The European Union in January approved a plan that included giving state aid to Tesla, BMW and others to support production of electric vehicle batteries and help the bloc to reduce imports from industry leader China.
Tesla was expected to receive €1.14-billion ($1.64-billion) in EU funding for its battery plant in Gruenheide, Brandenburg state, under the plan, with a final decision likely by the end of the year.
“Tesla has informed the Federal Ministry of Economics and the Brandenburg Ministry of Economics ... it is withdrawing its IPCEI application for state funding for the battery factory in Grünheide,” a Tesla spokesperson said, referring to European subsidies allocated to so-called ‘Important Projects of Common European Interest’.
Construction plans for the plant would not be affected by the decision, the spokesperson said.
“It has always been Tesla’s view that all subsidies should be eliminated,” Mr. Musk posted on Twitter in response to a tweet by another user after Tesla said it had withdrawn its funding application.
“But that must include the massive subsidies for oil & gas. For some reason, governments don’t want to do that,” Mr. Musk added, deviating from the subject of the factory grant.
Tesla itself is investing €5-billion ($7.21-billion) in the battery plant, according to German Economics Ministry estimates.
Meanwhile, construction of a car production site alongside the battery plant, which Tesla has begun building under preapproval permits while it awaits final approval from the regional government, has made good progress in the last few weeks, a spokesperson for the federal government said.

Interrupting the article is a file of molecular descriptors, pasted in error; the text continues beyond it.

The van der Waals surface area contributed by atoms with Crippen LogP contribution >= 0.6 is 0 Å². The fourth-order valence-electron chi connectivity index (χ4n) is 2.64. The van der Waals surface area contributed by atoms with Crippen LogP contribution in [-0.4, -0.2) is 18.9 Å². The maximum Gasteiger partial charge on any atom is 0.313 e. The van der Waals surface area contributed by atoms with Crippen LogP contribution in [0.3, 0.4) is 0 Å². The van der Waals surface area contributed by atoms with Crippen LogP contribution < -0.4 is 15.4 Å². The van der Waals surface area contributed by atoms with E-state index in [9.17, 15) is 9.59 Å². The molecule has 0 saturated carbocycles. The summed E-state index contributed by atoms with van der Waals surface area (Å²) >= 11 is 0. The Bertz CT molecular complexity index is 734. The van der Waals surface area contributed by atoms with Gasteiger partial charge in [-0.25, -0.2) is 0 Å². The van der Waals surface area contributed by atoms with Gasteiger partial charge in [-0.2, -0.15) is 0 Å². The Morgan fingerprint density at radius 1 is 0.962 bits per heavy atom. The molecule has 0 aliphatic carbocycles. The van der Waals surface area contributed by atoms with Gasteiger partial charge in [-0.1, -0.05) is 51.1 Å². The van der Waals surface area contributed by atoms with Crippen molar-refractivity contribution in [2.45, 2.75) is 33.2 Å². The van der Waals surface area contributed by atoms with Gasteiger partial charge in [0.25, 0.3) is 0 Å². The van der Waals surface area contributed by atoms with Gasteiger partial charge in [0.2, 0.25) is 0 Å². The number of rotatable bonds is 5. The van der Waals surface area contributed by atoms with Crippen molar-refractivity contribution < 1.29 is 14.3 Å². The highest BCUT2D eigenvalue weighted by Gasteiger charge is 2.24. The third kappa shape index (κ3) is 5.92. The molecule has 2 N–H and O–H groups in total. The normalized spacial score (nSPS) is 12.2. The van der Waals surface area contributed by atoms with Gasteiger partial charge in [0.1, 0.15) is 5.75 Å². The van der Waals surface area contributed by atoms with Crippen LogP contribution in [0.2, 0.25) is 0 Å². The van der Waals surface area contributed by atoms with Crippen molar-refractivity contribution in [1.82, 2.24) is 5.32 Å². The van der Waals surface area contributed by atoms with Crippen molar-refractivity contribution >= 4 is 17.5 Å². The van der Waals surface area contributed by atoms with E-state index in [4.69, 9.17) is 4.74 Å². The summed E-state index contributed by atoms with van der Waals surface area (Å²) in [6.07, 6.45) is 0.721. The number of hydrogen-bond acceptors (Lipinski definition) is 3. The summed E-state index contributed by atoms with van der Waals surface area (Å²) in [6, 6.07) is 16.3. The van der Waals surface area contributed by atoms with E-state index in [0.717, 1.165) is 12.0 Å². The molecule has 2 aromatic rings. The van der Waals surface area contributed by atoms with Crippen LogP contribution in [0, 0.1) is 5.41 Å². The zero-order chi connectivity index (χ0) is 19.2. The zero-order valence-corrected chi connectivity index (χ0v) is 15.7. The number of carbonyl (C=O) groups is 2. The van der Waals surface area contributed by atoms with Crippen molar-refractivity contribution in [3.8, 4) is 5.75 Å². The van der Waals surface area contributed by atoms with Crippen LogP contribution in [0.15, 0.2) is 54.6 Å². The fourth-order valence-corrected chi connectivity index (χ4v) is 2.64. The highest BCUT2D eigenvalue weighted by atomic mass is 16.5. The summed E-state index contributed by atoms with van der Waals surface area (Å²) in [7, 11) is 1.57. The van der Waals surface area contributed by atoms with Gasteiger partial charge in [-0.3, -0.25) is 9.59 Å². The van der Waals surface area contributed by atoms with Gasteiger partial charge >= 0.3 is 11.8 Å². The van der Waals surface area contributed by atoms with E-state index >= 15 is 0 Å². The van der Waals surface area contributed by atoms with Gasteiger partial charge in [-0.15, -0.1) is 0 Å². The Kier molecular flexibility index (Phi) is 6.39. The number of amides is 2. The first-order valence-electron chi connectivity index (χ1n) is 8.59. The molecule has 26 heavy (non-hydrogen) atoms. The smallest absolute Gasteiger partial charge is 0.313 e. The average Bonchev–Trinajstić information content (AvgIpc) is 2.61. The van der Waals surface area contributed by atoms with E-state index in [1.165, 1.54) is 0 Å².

The electric vehicle maker also applied in November, 2020, for regional funding from Brandenburg, according to the regional government’s website.
A Brandenburg Economics Ministry spokesperson said this application had not been withdrawn.
The amount Tesla applied for is undisclosed, but investments worth over €100-million ($144-million) are generally given 6.8 per cent of their value, the website says.
The latest round of online consultations for the public to express environmental and other concerns about the car factory and battery plant closed last week and Tesla’s Mr. Musk has said he hopes to formally begin production by the end of the year and then ramp up as quickly as possible.
Mr. Musk has made his irritation for German laws and processes known, saying in a letter to authorities in April that the country’s complex planning requirements were at odds with the urgency needed to fight climate change.
Be smart with your money. Get the latest investing insights delivered right to your inbox three times a week, with the Globe Investor newsletter. Sign up today.